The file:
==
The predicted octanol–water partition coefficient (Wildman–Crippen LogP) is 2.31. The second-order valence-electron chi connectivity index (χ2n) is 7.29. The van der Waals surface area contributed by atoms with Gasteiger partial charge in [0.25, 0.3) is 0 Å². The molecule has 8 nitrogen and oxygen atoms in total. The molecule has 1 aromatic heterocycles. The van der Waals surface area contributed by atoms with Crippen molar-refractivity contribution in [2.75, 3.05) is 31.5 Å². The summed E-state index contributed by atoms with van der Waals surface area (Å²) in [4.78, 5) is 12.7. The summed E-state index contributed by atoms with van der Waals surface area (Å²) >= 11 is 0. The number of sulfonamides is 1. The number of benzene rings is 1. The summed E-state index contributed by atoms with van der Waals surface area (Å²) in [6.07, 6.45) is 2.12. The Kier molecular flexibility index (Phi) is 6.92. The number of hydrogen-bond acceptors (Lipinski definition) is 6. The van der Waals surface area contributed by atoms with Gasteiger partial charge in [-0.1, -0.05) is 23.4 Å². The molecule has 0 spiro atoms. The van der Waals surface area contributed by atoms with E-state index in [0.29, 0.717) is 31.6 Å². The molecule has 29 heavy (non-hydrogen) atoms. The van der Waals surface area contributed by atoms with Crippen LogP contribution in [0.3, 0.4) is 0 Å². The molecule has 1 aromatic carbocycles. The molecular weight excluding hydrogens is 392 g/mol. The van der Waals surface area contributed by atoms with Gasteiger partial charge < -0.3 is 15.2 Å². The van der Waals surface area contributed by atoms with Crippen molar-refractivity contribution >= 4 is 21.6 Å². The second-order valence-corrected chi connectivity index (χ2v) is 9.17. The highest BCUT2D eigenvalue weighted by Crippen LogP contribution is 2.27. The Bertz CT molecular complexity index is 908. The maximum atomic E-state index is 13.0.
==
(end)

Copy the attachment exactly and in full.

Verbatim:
The predicted octanol–water partition coefficient (Wildman–Crippen LogP) is 2.31. The second-order valence-electron chi connectivity index (χ2n) is 7.29. The van der Waals surface area contributed by atoms with Gasteiger partial charge in [0.25, 0.3) is 0 Å². The molecule has 8 nitrogen and oxygen atoms in total. The molecule has 1 aromatic heterocycles. The van der Waals surface area contributed by atoms with Crippen molar-refractivity contribution in [2.75, 3.05) is 31.5 Å². The summed E-state index contributed by atoms with van der Waals surface area (Å²) in [4.78, 5) is 12.7. The summed E-state index contributed by atoms with van der Waals surface area (Å²) >= 11 is 0. The number of sulfonamides is 1. The number of benzene rings is 1. The summed E-state index contributed by atoms with van der Waals surface area (Å²) in [6.07, 6.45) is 2.12. The Kier molecular flexibility index (Phi) is 6.92. The number of hydrogen-bond acceptors (Lipinski definition) is 6. The van der Waals surface area contributed by atoms with Gasteiger partial charge in [-0.1, -0.05) is 23.4 Å². The molecule has 0 spiro atoms. The van der Waals surface area contributed by atoms with E-state index in [0.29, 0.717) is 31.6 Å². The molecule has 29 heavy (non-hydrogen) atoms. The van der Waals surface area contributed by atoms with Crippen LogP contribution in [0.3, 0.4) is 0 Å². The molecule has 1 aromatic carbocycles. The molecular weight excluding hydrogens is 392 g/mol. The van der Waals surface area contributed by atoms with Gasteiger partial charge < -0.3 is 15.2 Å². The van der Waals surface area contributed by atoms with Crippen molar-refractivity contribution >= 4 is 21.6 Å². The second-order valence-corrected chi connectivity index (χ2v) is 9.17. The highest BCUT2D eigenvalue weighted by Crippen LogP contribution is 2.27. The Bertz CT molecular complexity index is 908. The maximum atomic E-state index is 13.0.